"That would be going through a wormhole, travelling to other dimensions and other constellations."

Been there, done that.
"Like Jody Foster in ĎContactí. Iíve seen that movie about fifteen times!"

Are you a real fan of something or someone?
"Good call, Iíd say Steven Spielberg and King Diamond (he laughs heartily)."

In recent years, thereís been a trend of downloading music on the internet. What is Paganís Mindís vision on downloading music?
"Itís the same as maybe Lars Ulrich, I donít know (he laughs)."
(Drummer Stian and the merchandise guy walk by and shout: ďItís definitely not the same as Lars Ulrich!Ē)
"The record actually came available for downloading a week before the release. You could say that itís negative for sales and stuff, but on the contrary it also brings out the name of a band in a way. As long as itís not killing the sales numbers, itís okay. There can be positive sides to it, Iím not dead pissed when people download music."

I do occasionally download a few songs and if I like them, I buy the album. If not, then Iíll leave them be.
"Yeah, me too. Itís kind of a teaser for people. If Iím a real fan, Iíll want the physical CD in my hands. I want to read the booklet and see the artwork. This is actually the first time that a Paganís Mind album has been put up for downloading before the release. As I was saying earlier, the sales numbers are better this time anyway, so it probably didnít do that much damage in the first place."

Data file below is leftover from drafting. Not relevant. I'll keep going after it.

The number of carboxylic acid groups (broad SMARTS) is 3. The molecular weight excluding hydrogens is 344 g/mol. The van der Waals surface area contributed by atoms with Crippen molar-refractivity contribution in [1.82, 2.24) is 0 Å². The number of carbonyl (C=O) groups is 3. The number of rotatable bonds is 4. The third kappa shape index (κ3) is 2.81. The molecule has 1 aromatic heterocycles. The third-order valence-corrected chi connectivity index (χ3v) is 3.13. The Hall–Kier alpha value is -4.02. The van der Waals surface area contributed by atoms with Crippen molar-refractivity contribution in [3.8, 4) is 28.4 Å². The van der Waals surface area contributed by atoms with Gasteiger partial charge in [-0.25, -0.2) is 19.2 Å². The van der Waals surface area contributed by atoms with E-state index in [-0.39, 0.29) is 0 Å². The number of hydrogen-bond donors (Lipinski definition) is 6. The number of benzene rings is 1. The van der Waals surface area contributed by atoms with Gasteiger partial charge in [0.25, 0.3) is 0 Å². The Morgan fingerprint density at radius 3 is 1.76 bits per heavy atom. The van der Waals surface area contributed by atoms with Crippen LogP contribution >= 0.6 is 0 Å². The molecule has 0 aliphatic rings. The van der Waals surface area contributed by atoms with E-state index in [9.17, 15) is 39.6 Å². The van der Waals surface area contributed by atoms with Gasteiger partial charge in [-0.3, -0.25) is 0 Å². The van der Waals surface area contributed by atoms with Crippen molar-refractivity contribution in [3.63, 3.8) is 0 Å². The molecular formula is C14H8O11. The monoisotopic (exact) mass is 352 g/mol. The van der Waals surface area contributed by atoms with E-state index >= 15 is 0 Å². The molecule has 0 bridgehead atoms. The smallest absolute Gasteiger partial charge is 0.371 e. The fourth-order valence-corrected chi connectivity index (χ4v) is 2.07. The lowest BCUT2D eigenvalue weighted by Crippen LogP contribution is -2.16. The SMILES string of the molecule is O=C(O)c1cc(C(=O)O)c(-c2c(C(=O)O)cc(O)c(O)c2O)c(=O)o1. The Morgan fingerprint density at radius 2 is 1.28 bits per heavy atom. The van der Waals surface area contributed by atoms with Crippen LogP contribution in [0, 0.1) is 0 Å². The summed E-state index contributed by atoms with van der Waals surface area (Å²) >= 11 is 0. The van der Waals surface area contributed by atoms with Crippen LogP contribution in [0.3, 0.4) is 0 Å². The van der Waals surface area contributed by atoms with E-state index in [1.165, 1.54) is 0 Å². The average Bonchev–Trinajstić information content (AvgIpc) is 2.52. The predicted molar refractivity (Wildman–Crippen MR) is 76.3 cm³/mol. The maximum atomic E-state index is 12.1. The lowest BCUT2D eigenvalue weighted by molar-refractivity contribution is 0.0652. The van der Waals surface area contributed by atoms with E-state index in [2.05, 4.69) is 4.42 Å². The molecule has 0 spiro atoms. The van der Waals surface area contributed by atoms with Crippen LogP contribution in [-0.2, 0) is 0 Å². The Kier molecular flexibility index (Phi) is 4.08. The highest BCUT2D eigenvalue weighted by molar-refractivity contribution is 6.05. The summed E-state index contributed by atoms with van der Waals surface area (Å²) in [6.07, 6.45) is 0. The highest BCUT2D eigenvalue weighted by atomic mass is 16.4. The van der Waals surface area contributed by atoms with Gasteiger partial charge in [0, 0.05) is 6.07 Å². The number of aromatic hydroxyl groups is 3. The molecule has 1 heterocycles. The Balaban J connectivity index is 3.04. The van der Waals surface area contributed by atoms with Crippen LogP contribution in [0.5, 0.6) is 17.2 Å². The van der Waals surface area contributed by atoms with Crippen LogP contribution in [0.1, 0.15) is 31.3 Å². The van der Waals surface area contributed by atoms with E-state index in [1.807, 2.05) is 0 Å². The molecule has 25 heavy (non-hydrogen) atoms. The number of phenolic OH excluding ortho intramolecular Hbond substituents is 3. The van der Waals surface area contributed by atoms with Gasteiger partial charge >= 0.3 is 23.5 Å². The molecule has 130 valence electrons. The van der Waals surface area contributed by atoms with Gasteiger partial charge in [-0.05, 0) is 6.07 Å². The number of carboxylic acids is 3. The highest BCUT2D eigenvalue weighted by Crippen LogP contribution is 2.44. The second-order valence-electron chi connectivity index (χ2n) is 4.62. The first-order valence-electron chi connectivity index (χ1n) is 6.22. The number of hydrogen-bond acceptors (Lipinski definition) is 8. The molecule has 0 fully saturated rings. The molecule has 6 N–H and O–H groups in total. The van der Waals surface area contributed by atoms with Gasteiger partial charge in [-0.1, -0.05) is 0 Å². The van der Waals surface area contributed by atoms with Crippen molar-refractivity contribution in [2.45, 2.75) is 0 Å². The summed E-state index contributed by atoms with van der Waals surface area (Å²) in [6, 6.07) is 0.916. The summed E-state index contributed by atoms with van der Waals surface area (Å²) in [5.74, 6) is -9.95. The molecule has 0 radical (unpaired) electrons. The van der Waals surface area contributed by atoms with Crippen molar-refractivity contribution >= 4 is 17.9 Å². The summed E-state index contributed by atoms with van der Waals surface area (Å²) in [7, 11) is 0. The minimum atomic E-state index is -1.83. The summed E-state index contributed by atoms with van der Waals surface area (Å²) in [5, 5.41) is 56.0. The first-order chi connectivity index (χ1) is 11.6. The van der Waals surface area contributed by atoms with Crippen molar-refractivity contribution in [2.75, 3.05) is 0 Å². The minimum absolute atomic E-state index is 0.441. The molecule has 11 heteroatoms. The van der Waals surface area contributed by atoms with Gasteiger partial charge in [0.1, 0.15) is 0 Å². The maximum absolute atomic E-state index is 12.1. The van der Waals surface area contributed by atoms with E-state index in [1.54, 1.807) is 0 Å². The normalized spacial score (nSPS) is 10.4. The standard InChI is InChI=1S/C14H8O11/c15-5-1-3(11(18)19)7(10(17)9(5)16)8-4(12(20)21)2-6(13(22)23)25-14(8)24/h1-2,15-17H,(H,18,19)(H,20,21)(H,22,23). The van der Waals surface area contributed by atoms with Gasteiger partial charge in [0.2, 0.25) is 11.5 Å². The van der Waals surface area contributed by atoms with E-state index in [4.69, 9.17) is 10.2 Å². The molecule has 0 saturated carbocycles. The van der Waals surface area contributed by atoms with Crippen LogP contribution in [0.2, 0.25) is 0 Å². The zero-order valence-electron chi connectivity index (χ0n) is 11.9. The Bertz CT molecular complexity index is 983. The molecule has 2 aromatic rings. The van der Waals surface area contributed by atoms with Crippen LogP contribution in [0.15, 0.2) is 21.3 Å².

Are there any plans for an upcoming big-time DVD, like Dimmu Borgir did?
"Speaking of Dimmu Borgir, Silenoz (guitars) just left for Norway again. He joined our tour for two days, acting as a roadie! Heís a friend of ours, so he helped us out. But yeah, weíve been talking to the label about doing a DVD. We have lots of great live material done by the Norwegian TV stations and from our gig in Atlanta a couple of months ago. From back when we started as well, so weíve got more than enough good material to put out a DVD."

Iím really looking forward to that one! Weíve all noticed that Paganís Mind songs donít come falling out of the sky when sitting on the toilet. How long does it actually take to write one complete song?
"We wrote twelve songs for this album for which we needed two and a half years, so bring out your calculator and find out! (Nils laughs) I think that would make at least two months for one song, soÖ"

Other bands write heaps of material, stash it at their producerís and then he maybe chooses one and throws the rest away.
"The thing is, every time we do a record, we never go to the studio before we are one hundred percent confident that all the material weíve written is going to rock. For the last three records, weíve ditched about eighty percent of the material we came up with in the rehearsal room. So we have a lot of songs that will never be released. But maybe in the future weíll put some old and new parts together."